Last week, the European Parliament adopted a new resolution on the state of the US-EU relations in which it expressed a clear concern over the US drone killings program. In that same week, the New York Times revealed that the US’ Central Intelligence Agency (CIA) opened a new secret drone base in the north of Niger, where armed drones will be involved in clandestine targeted killings against a number of armed groups active in the Sahel region. Under President Trump, the already limited restrictions that were put in place by the Obama administration are reversed, allowing the CIA to expand their killing program under undisclosed rules.
European civil society organizations and survivors of drone strikes have already highlighted the role of EU States in facilitating the US drone program, either through logistical support, providing bases or through data sharing. Concerns over these drone killings were reflected in the EU resolution, stating that it is ‘”very concerned at the US administration’s reported dismantling of the limited restrictions to the drone programme, which increases the risk of civilian casualties and unlawful killings, as well as the lack of transparency around both the US drone programme and the assistance being provided by some EU Member States.”
EFAD members in Germany, Italy, and the Netherlands have raised the issue of assistance by drawing attention to possible complicity cases, such as the Ramstein base in German and the Sigonella base in Italy, or data sharing through intelligence agencies as was the case in the Netherlands.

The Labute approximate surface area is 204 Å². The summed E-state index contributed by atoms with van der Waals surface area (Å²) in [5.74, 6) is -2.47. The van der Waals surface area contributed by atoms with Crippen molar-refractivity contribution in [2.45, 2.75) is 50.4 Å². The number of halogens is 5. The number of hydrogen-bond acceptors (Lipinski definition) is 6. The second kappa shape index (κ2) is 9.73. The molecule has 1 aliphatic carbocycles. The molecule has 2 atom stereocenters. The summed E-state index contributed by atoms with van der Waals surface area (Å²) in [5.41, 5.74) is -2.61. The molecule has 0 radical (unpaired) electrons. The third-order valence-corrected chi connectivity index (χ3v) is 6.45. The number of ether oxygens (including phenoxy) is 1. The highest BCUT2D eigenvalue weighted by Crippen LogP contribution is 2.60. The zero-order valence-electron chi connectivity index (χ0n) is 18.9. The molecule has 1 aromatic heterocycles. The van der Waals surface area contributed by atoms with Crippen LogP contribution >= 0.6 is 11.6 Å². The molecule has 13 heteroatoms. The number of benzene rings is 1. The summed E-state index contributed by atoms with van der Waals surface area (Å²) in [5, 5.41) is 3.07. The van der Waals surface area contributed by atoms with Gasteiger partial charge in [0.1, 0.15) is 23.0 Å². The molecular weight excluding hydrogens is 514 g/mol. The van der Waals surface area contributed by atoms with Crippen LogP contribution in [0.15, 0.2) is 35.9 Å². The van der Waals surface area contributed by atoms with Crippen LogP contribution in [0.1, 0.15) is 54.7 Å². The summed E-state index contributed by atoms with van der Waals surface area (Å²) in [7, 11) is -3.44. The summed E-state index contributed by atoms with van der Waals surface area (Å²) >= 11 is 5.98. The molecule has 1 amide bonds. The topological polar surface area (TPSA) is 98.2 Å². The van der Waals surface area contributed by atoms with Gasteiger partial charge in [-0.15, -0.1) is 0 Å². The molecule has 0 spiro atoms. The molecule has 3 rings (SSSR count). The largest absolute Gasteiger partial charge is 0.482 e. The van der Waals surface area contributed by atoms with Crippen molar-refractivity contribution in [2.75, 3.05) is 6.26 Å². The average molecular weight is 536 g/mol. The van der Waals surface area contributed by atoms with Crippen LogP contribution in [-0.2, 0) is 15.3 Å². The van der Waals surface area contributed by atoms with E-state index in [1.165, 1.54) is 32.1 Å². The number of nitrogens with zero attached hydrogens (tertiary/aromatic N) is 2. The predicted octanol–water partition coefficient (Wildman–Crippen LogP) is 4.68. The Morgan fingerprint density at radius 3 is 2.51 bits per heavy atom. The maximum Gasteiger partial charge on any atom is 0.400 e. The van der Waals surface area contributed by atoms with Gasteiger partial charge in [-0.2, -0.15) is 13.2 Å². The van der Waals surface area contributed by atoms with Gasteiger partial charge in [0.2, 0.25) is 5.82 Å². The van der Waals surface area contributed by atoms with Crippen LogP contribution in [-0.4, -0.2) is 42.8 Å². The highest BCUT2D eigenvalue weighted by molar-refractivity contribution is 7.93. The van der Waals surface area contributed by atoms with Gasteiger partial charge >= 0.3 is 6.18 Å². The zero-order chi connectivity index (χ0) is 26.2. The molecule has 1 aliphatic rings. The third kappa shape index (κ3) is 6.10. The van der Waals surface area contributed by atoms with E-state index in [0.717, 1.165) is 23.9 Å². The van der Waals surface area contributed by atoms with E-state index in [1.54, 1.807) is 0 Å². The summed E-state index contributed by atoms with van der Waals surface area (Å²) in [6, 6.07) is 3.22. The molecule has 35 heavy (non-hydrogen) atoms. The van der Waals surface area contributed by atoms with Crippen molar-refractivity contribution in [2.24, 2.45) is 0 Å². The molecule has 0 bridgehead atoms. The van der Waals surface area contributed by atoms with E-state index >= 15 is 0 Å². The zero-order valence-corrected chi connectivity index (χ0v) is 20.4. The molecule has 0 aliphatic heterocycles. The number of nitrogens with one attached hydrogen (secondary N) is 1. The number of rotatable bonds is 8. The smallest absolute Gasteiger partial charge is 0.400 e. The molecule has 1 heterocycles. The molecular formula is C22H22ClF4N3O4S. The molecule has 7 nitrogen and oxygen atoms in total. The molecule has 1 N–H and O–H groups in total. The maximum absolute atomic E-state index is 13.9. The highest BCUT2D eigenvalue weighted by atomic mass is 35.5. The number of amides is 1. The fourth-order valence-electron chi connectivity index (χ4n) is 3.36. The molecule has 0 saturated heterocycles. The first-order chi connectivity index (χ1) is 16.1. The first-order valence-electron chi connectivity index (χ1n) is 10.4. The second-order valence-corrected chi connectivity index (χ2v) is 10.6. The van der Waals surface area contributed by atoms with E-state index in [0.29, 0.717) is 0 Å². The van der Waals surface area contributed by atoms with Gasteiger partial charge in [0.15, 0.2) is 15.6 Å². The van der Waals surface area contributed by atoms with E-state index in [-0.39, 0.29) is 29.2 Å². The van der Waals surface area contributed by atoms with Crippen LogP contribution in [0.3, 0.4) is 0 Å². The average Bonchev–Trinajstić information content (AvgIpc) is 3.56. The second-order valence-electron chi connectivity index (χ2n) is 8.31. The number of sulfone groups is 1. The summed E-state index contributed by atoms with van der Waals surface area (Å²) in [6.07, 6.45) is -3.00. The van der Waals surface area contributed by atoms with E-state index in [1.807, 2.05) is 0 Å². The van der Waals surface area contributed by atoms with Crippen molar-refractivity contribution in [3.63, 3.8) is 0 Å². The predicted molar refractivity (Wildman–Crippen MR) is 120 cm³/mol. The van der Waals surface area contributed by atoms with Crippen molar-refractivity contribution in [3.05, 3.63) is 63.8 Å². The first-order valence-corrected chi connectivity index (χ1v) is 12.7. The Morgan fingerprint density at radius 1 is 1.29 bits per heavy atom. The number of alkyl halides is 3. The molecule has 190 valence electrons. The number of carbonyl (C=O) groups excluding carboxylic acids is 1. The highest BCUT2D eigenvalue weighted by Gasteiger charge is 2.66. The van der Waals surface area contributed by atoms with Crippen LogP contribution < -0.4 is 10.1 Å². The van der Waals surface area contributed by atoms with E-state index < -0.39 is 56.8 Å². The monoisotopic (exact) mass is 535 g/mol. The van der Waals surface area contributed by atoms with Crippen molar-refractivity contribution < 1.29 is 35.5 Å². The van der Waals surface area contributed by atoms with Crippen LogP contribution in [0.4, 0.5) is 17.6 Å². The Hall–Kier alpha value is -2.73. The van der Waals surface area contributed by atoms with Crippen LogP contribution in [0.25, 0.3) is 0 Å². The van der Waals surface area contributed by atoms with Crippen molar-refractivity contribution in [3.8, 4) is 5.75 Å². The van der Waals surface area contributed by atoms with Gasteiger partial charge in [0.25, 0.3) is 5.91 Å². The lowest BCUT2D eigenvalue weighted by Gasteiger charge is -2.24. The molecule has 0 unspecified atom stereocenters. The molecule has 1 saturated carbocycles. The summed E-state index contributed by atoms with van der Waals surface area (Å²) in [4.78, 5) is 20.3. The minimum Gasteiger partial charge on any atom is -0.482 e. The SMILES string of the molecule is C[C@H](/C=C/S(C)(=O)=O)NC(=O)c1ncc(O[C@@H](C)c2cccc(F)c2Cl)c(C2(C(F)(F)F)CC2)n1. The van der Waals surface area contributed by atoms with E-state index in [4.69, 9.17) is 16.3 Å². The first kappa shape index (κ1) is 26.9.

The EU resolution also reiterates the importance of providing a clear and legal framework on the use of lethal force under international standards, stating that it:
“Calls on the US and EU Member States to ensure that the use of armed drones complies with their obligations under international law, including international human rights law and international humanitarian law, and that robust binding standards to govern the provision of all forms of assistance for lethal drone operations are established.”
Another recent EU resolution from June 2018, with recommendation from the Parliament to the EU Council, outlines similar concerns. The resolution text called for the EU’s Council delegation to condemn the widespread violations of international law through the wrongful use of armed drones and suggested to work to find a solution within a UN framework.
These calls should also be seen in light of the 2014/2567(RSP) resolution on armed drones and the 2017 recommendation made by the EU Parliament’s Subcommittee on Human Rights (DROI) in the report “Towards an EU common position on the use of armed drones.”
EFAD Members will be attending the UNGA’s First Committee meeting in New York in October to highlight the concerns over the use and impact of armed drones and their rapid proliferation, urging EU member states to raise these concerns in their statements.